“You will allow, that in both, man has the advantage of choice, woman only the power of refusal.”
One of Austen’s most recurring themes is the limits placed on women in the society in which she lived. Chief of these is a woman’s limitation when it comes to pursuing love. Unlike modern day, when it is socially acceptable for a woman to ask a man out, to ask a man to dance, and even, in some cases, for her to be the one proposing marriage, in Austen’s day, a woman could do very little in the way of pursuing the man she admired without being considered unseemly and gauche.
Austen’s commentary on this subject is spoken through the voice of Henry Tilney in Northanger Abbey who, in comparing dancing to marriage, stated that in both cases, the man has the advantage of choice, but the woman only the power of refusal.
That power of refusal is key, for where women had no control over who might pursue them, they had great power in rejecting suitors that they deemed as unsuitable partners.
Austen herself famously had only one confirmed proposal in her life, from a family friend named Harris Bigg-Wither. She accepted his proposal, only to return the next morning and withdraw her consent. We will likely never know the real reason why she did this, or why she never married, but the theme of heroines rejecting suitors that they did not love resounds in her novels repeatedly.
The most famous refusals appear in Pride and Prejudice. Elizabeth Bennet first refuses a proposal from the obsequious and ridiculous Mr. Collins, despite pressure from her mother to accept him. Later, she rejects an arrogant and badly-done proposal from Mr. Darcy, whom she blames for her sister’s unhappiness and Mr. Wickham’s ruin. It is only after she finally sees Mr. Darcy in a different light and realizes her love for him that she is willing to accept a second proposal from him.
Anne Elliot, in Persuasion, also rejects two separate proposals over the course of her adult life. As a young lady, she initially accepts Wentworth’s proposal, but after pressure from her godmother Lady Russell, she breaks it off (could this be what happened to Austen with Bigg-Wither?). We later learn that sometime before the events of the novel take place, she also rejected a proposal from Charles Musgrove, who turns and marries her sister Mary instead. Anne is fully prepared to refuse Mr. Elliot as well, should he decide to propose as everyone seems to expect that he will. His sudden elopement with Mrs. Clay paves the way for Captain Wentworth to renew his proposal, and the two of them, now older and wiser than they were when they first fell in love, finally get their due happiness together.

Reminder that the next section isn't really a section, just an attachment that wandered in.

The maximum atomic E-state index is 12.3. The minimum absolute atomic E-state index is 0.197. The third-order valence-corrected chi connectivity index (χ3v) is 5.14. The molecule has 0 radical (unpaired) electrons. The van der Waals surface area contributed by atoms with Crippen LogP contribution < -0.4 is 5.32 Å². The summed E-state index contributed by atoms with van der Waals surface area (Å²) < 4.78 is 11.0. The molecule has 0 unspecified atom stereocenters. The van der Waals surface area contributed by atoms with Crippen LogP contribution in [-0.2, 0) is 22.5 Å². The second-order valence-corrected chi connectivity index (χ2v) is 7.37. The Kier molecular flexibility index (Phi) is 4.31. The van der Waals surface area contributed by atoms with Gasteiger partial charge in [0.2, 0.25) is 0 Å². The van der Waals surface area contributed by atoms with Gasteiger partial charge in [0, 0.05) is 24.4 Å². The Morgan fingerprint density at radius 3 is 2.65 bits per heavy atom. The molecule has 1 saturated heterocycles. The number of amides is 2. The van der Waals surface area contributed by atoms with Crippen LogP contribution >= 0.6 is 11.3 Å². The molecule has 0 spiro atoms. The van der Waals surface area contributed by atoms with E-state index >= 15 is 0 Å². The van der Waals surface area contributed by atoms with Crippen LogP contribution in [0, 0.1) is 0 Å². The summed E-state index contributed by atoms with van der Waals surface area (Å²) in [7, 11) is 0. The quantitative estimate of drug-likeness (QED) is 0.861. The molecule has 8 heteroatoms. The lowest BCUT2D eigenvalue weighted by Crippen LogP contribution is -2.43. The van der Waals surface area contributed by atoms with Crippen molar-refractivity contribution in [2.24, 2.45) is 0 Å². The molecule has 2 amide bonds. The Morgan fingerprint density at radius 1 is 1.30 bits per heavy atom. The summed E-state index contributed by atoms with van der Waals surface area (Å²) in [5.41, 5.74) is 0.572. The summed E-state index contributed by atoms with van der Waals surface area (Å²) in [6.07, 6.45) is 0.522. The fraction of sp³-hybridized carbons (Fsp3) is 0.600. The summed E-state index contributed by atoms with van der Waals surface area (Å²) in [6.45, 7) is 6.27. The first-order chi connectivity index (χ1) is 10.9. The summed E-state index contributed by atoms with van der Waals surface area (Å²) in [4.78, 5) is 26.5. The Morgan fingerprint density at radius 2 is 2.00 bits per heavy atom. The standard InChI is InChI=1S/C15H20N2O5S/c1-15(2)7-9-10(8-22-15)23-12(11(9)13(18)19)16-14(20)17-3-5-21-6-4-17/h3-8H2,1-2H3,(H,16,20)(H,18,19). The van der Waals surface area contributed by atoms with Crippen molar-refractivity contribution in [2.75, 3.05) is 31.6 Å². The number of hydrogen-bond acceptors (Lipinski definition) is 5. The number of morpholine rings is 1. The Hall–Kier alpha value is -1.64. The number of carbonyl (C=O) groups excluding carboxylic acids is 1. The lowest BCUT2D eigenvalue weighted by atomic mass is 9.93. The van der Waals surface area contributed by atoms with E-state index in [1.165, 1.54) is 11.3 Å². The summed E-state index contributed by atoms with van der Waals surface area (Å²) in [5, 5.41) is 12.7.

Fanny Price also exercises her power of refusal in Mansfield Park. Despite pressure from her family, friends, and nearly everybody around her, Fanny remains adamant that she will not have Henry Crawford. She is rewarded by seeing him exposed as a scoundrel and the man she has long admired finally realizing his feelings for her.
Emma also rejects her first offer of marriage. Mr. Elton’s awkward proposal in the carriage nearly rivals that of Mr. Collins in P&P. His botched attempt is compounded by the fact that Emma misinterpreted his pursuit as being interest in her friend Miss Smith, whom she has been coaching to receive Mr. Elton’s attention. Emma’s situation is singular in that, unlike the heroines of the other novels, her fortune as an heiress means she is secure in life without a husband. This means that she has the power to refuse any number of suitors if she desires, and we know that when she accepts Mr. Knightley’s proposal, it’s because she truly loves him.
Northanger Abbey and Sense and Sensibility do not feature any rejected proposals. In Northanger, we do get the sense that John Thorpe might have been about to propose to Catherine Moreland when he visits her before leaving bath; he certainly alludes to it when he makes a joke about an old song “Going to One Wedding Brings on Another”, and says that they might “try the truth of that song” when they attend Isabella and James’ wedding, but that’s about as far as he gets. Nevertheless, when Isabella tells her that John is in love with her and that he says he ‘as good as made her an offer’, Catherine sets the record straight immediately by saying that she had not gotten any sense of that from him, that never had feelings for him and has no intention of ever marrying him.
As for Sense and Sensibility, I wonder sometimes, if Colonel Brandon had made an offer to Marianne early on before she had been wooed and jilted by Willoughby, if he would have been rejected by her at that time. She certainly thought him an old, boring, fellow and it took her until after her experiences with Willoughby to appreciate him. But that scenario, my friends, is pure speculation, and will have to wait until some future fanfiction to be explored. 🙂
Overall, we can see through Austen’s novels her theme of women taking charge of their destiny in the way that they were permitted, by accepting those that they loved, and rejecting those that they did not.